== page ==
And that was when she decided to investigate the structures behind and interview the people involved in DK Makers Mod Corona. DK Makers Mod Corona is a nationwide group of people, businesses and public institutions, who used their 3D printers to print visor parts for Danish healthcare personnel when the coronavirus crisis was peaking in the spring.

When we don’t have terms that can encapsulate this phenomenon, there’s a risk that we will otherwise overlook or underestimate the capabilities of this kind of engagement

Cristine Dyhrberg Højgaard

“They are interesting as their members range from age 12 to 74 indicating that this is not just a youth phenomenon. They joined together in a highly coordinated way to help healthcare personnel,” says Cristine Dyhrberg Højgaard and continues:

“Sometimes people talk abour informal and temporary engagement as something that doesn’t require commitment. But these makers got up at night to start new print runs, and drove around the country to gather prints from each other to deliver them at distribution centers. If that isn’t commitment, I don’t know what it is. So we need a more nuanced view of this subject.”

Cristine Dyhrberg Højgaard is still studying street dancers. She explains that they are interesting because the giver-beneficiary divide normally associated with volunteering does not harmonize with the non-hierarchical relations typical of learning environments in street sport.

She is exploring the blurriness of engagement that is performed not solely for the act of giving, but also to gain something for oneself, for example from being part of the community or from developing it in a certain direction.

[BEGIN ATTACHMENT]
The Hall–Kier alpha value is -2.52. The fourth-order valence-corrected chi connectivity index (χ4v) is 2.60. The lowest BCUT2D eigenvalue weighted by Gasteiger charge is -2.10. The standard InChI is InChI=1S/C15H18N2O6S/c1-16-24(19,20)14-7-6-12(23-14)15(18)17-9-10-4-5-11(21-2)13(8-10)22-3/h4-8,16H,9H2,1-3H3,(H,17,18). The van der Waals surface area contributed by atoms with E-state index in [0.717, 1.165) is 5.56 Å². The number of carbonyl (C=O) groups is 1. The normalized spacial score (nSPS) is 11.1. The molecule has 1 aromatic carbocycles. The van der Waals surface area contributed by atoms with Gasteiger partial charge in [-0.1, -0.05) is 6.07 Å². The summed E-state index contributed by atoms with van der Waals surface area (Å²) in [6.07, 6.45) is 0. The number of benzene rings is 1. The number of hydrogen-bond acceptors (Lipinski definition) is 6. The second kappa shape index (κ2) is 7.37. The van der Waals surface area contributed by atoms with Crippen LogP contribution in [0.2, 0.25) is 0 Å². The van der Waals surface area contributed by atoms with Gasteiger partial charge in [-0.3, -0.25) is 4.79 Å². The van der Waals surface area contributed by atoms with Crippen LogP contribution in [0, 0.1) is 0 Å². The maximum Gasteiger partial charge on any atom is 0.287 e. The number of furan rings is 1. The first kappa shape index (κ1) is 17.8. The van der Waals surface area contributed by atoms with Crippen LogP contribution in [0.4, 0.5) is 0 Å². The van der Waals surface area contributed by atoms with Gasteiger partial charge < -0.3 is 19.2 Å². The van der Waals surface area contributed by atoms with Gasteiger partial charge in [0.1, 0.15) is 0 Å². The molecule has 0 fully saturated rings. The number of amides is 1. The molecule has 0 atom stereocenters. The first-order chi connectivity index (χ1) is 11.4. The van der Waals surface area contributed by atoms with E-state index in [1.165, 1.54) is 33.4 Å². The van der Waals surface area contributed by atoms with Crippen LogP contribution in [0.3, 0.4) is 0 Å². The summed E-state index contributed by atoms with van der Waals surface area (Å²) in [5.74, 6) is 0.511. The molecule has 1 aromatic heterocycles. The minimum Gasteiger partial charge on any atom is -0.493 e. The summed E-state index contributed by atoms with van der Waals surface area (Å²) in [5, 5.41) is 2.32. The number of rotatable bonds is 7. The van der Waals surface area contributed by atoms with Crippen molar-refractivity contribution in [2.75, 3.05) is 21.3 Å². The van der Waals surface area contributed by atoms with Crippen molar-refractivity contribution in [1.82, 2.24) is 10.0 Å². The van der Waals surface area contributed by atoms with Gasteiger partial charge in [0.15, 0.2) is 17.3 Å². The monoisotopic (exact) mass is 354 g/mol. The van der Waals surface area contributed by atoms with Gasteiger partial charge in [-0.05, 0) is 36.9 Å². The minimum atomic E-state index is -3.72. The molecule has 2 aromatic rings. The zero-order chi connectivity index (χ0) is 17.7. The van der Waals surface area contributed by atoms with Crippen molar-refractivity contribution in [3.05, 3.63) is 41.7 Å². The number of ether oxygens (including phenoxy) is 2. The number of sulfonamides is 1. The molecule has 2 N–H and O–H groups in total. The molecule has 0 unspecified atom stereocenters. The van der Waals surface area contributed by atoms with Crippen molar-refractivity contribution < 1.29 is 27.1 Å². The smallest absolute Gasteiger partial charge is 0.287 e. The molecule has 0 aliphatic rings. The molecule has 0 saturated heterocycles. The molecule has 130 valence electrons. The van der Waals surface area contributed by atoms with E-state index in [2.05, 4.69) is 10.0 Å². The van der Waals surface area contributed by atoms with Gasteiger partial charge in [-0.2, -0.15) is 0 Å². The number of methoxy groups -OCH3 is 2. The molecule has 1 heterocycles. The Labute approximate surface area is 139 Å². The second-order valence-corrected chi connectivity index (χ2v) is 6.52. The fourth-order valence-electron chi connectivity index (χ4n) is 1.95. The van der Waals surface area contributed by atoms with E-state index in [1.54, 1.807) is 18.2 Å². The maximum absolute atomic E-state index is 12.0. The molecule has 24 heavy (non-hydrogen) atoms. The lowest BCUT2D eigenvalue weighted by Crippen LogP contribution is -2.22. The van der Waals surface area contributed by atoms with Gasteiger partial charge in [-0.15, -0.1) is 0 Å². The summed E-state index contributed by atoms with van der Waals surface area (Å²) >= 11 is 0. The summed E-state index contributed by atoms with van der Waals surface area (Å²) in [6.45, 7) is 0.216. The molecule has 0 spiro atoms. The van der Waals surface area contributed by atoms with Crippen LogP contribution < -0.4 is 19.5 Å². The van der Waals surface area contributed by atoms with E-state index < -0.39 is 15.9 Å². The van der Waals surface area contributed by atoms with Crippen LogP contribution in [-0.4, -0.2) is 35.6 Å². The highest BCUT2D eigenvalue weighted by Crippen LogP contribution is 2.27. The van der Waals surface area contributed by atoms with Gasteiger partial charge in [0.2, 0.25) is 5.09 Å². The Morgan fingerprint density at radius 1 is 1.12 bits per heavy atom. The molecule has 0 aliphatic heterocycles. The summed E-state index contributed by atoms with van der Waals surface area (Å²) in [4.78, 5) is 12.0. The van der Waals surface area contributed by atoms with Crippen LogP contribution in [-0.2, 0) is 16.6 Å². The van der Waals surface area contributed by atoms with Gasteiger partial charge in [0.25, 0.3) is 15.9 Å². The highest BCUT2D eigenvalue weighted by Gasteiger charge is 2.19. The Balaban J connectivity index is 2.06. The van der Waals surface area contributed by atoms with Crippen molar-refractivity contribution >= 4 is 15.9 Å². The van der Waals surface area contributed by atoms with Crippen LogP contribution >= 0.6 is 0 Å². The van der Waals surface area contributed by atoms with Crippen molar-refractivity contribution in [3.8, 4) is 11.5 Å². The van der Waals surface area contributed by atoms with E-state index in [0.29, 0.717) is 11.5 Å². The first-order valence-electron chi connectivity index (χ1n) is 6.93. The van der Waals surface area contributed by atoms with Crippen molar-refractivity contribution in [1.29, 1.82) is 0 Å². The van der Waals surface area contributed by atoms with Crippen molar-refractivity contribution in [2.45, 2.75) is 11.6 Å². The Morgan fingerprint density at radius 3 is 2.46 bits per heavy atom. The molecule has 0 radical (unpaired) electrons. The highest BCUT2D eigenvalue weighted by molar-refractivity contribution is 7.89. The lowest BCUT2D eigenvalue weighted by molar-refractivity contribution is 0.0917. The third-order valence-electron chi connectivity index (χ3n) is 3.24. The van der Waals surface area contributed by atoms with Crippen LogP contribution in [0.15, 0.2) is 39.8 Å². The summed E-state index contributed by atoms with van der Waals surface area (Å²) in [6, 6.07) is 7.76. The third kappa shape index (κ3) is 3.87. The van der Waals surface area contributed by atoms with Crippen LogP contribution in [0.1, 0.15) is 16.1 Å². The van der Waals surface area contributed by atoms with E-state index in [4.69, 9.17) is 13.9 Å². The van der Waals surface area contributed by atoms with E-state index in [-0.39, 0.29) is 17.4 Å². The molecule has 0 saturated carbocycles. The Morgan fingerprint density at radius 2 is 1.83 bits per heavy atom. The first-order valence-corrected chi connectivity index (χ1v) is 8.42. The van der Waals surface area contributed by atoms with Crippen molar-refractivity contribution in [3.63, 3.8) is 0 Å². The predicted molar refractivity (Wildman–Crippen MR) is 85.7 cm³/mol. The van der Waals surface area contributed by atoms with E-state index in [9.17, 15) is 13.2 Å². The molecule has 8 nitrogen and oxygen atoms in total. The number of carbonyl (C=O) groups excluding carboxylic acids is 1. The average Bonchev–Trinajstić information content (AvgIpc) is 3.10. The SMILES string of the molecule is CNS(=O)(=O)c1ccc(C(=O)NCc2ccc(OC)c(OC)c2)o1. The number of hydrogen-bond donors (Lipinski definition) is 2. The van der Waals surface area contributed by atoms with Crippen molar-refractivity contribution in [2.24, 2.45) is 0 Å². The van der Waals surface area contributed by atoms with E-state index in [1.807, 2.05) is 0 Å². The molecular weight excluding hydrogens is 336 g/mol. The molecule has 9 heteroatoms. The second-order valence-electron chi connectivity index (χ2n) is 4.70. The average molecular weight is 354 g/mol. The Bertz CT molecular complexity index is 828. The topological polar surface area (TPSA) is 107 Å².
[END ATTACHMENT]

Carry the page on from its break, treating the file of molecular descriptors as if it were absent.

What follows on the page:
She is also curious to see how it is affecting the engagement that breakdancing has provisionally been added as an Olympic discipline.

“Street dancers often view themselves as anti-establishment. So how will the chance to compete in the Olympics affect them? The tensions between the need for a maybe more established kind of organizations to handle the qualification process contra the tradition of informal organizing, might serve as a magnifier that enlarges the underlying values of their organizing and the engagement it produces,” she speculates.

A new term is needed

Cristine Dyhrberg Højgaard emphasizes that informal civic engagement has been around for a long while. However, social media has made it even easier for people to meet, gather and come together and form different kinds of communities.

“Through social media, you can interact and engage with a far wider audience and become part of various kinds of communities. DK Makers Mod Corona got the idea from Italy, and now there’s a worldwide network of Makers printing protection gear. So I’d say it’s here to stay,” she says.

Because of this, she believes it is important to investigate this phenomenon and describe it better. She hopes her research can contribute to greater understanding, which can benefit society and the communities themselves.

“If we understand how these types of communities evolve and work, it’s easier for the establishment to collaborate with and support them. That’s why I think we need a term for it. I’m working the concept of a do-ocracy, which signifies organizing based on the principles of action and decentralization. But as the term is not very well developed and used differently within academia, my research aims to bring more nuance to it,” she says.